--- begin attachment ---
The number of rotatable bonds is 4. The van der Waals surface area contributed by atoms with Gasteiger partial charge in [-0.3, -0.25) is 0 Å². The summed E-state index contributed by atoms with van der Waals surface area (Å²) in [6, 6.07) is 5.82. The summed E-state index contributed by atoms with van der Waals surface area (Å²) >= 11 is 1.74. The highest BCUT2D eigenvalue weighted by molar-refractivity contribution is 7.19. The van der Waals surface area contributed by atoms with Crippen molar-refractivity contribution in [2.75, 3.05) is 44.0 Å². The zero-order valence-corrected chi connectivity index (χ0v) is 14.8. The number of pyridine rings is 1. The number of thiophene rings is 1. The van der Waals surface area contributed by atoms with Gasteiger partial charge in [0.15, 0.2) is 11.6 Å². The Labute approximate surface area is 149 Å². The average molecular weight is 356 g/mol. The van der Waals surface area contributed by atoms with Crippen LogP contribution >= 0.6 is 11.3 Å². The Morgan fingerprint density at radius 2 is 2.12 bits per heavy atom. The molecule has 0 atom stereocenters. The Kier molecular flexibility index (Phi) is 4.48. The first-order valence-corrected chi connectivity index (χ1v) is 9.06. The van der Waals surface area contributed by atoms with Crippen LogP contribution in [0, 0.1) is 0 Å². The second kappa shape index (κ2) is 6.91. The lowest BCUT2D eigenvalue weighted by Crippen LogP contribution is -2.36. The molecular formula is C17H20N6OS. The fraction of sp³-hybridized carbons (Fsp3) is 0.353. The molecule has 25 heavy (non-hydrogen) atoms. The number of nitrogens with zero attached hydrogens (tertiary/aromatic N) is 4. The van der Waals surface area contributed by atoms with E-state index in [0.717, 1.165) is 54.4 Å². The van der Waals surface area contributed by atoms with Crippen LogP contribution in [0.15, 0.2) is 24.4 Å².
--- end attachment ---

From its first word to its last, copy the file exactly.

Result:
The number of rotatable bonds is 4. The van der Waals surface area contributed by atoms with Gasteiger partial charge in [-0.3, -0.25) is 0 Å². The summed E-state index contributed by atoms with van der Waals surface area (Å²) in [6, 6.07) is 5.82. The summed E-state index contributed by atoms with van der Waals surface area (Å²) >= 11 is 1.74. The highest BCUT2D eigenvalue weighted by molar-refractivity contribution is 7.19. The van der Waals surface area contributed by atoms with Crippen molar-refractivity contribution in [2.75, 3.05) is 44.0 Å². The zero-order valence-corrected chi connectivity index (χ0v) is 14.8. The number of pyridine rings is 1. The number of thiophene rings is 1. The van der Waals surface area contributed by atoms with Gasteiger partial charge in [0.15, 0.2) is 11.6 Å². The Labute approximate surface area is 149 Å². The average molecular weight is 356 g/mol. The van der Waals surface area contributed by atoms with Crippen LogP contribution >= 0.6 is 11.3 Å². The Morgan fingerprint density at radius 2 is 2.12 bits per heavy atom. The molecule has 0 atom stereocenters. The Kier molecular flexibility index (Phi) is 4.48. The first-order valence-corrected chi connectivity index (χ1v) is 9.06. The van der Waals surface area contributed by atoms with Crippen LogP contribution in [0, 0.1) is 0 Å². The second kappa shape index (κ2) is 6.91. The lowest BCUT2D eigenvalue weighted by Crippen LogP contribution is -2.36. The molecular formula is C17H20N6OS. The fraction of sp³-hybridized carbons (Fsp3) is 0.353. The molecule has 25 heavy (non-hydrogen) atoms. The number of nitrogens with zero attached hydrogens (tertiary/aromatic N) is 4. The van der Waals surface area contributed by atoms with E-state index in [0.717, 1.165) is 54.4 Å². The van der Waals surface area contributed by atoms with Crippen LogP contribution in [0.15, 0.2) is 24.4 Å².